Last week, I had the opportunity to take part in a trial of some new virtual reality software being created by a company called Hone, here in Calgary.
Hone uses virtual reality and augmented reality to help train people in how to deal with high-risk, high-stress environments. Using a combination of psychology and technology, Hone hopes to have a positive influence on how people approach stress management in the future.
It was through my work – which has nothing to do with VR – that I ended up in a boardroom at 8:25am on a Friday morning pondering what exactly I had signed up for.
Back in December, Hone came in and had ten of our staff members take part in round one of testing. One of those staff members was my boss. I was highly interested in what was happening and mentioned that I would like to be considered if they ever come back. My boss, true to her word, volunteered me and BOOM, I was in.
I was super excited. I’d never experienced virtual reality before. It looked awesome! I knew nothing about it or about VR in general or Hone or what time it was at or how long it would take or what I would need.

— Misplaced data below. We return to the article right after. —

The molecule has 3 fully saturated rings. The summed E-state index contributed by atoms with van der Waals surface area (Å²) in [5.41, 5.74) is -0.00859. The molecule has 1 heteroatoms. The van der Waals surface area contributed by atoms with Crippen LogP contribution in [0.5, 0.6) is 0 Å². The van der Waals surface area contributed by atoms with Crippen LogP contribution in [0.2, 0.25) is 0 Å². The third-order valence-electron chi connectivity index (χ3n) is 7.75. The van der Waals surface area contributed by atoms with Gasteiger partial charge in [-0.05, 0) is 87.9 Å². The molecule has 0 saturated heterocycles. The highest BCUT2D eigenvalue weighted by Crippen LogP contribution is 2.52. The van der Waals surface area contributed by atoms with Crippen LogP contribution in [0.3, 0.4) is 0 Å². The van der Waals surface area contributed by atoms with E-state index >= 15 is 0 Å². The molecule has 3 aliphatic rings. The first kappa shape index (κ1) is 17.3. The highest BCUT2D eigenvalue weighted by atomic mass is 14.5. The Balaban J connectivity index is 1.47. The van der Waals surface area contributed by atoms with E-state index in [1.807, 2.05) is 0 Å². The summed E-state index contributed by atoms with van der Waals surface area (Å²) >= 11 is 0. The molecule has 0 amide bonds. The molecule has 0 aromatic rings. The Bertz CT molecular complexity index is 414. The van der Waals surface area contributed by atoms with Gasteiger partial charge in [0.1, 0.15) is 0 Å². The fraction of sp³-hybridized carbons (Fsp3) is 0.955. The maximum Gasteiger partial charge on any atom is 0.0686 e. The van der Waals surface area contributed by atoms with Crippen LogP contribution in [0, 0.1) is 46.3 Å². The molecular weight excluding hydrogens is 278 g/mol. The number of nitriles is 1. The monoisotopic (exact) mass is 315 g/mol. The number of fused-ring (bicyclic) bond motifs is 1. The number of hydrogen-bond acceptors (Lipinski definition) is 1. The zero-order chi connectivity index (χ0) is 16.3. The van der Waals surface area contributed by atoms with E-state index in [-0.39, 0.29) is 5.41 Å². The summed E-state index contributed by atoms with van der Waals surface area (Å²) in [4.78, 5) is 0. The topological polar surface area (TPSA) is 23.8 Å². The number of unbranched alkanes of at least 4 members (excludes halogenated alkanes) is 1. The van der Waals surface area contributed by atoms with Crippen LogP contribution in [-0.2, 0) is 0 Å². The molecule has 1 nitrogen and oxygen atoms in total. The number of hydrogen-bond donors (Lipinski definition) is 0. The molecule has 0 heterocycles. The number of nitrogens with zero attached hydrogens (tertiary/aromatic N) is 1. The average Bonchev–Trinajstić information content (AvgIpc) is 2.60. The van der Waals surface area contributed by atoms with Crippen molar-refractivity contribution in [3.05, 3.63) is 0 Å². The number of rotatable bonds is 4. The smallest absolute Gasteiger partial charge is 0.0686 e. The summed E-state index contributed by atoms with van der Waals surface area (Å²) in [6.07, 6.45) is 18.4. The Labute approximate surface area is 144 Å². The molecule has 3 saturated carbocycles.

So I blocked off the whole day and began hoping it was a game.
It was not a game.
The session was called Applied Stress Management. This is a topic I am highly interested in. I’m apparently a super stressed individual however I don’t always realize it. The first person to point this out to me was my dentist after I cracked and/or broke several teeth though clenching in my sleep – not even kidding – …and then a TMJ specialist who took all of five minutes to diagnose me with TMJ. What a waste of an afternoon off work.
However, this was back in Jan 2018, 18 months after my mother had died and right amid the three months where we had bought a house, got a puppy that seemed allergic to sleep, I changed jobs, it was winter and life was a sleepless, -30 degree, I-have-no-idea-what-I’m-doing jumble.
Things being better now, I was curious to what my stress levels would be in an unknown situation.
The main thing I was hoping to get out of the session was to learn techniques to stop myself from freaking out during my biggest fear: driving.
I hate driving. I have always hated driving. When I first learned how to drive in Ireland, I got stuck on a roundabout because I refused to leave it. Another time, I created a traffic jam on the street, panicked, stalled the (manual) car too much and had to get out – in the MIDDLE OF THE TRAFFIC JAM I CAUSED – to let my mother drive.
Here in Calgary, I relearned how to drive 4 years ago, got my license and then drove 1-2 times a year after that. Usually to the airport or the mechanics and back. Or sometimes just back. Why drive there when the person I’m dropping off can do that?!